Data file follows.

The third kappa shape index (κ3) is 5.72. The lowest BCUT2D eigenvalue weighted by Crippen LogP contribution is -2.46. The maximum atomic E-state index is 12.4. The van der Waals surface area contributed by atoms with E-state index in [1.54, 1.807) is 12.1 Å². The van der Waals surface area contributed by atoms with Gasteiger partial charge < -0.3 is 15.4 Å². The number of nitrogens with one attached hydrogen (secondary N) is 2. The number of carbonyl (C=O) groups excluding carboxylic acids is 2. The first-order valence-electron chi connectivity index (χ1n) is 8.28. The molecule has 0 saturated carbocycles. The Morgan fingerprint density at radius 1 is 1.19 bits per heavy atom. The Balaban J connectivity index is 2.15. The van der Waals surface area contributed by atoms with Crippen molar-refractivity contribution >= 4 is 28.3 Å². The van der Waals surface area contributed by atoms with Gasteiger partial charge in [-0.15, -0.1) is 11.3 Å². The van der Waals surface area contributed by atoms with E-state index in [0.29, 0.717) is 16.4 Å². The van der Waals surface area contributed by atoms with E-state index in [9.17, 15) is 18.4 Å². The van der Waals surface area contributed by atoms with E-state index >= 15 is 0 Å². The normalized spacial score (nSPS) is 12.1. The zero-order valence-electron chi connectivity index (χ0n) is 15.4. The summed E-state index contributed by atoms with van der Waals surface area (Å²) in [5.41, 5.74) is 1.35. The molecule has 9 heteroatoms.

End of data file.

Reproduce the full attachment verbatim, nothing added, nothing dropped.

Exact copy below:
The third kappa shape index (κ3) is 5.72. The lowest BCUT2D eigenvalue weighted by Crippen LogP contribution is -2.46. The maximum atomic E-state index is 12.4. The van der Waals surface area contributed by atoms with E-state index in [1.54, 1.807) is 12.1 Å². The van der Waals surface area contributed by atoms with Gasteiger partial charge < -0.3 is 15.4 Å². The number of nitrogens with one attached hydrogen (secondary N) is 2. The number of carbonyl (C=O) groups excluding carboxylic acids is 2. The first-order valence-electron chi connectivity index (χ1n) is 8.28. The molecule has 0 saturated carbocycles. The Morgan fingerprint density at radius 1 is 1.19 bits per heavy atom. The Balaban J connectivity index is 2.15. The van der Waals surface area contributed by atoms with Crippen molar-refractivity contribution >= 4 is 28.3 Å². The van der Waals surface area contributed by atoms with Gasteiger partial charge in [-0.15, -0.1) is 11.3 Å². The van der Waals surface area contributed by atoms with E-state index in [0.29, 0.717) is 16.4 Å². The van der Waals surface area contributed by atoms with E-state index in [9.17, 15) is 18.4 Å². The van der Waals surface area contributed by atoms with E-state index >= 15 is 0 Å². The normalized spacial score (nSPS) is 12.1. The zero-order valence-electron chi connectivity index (χ0n) is 15.4. The summed E-state index contributed by atoms with van der Waals surface area (Å²) in [5.41, 5.74) is 1.35. The molecule has 9 heteroatoms.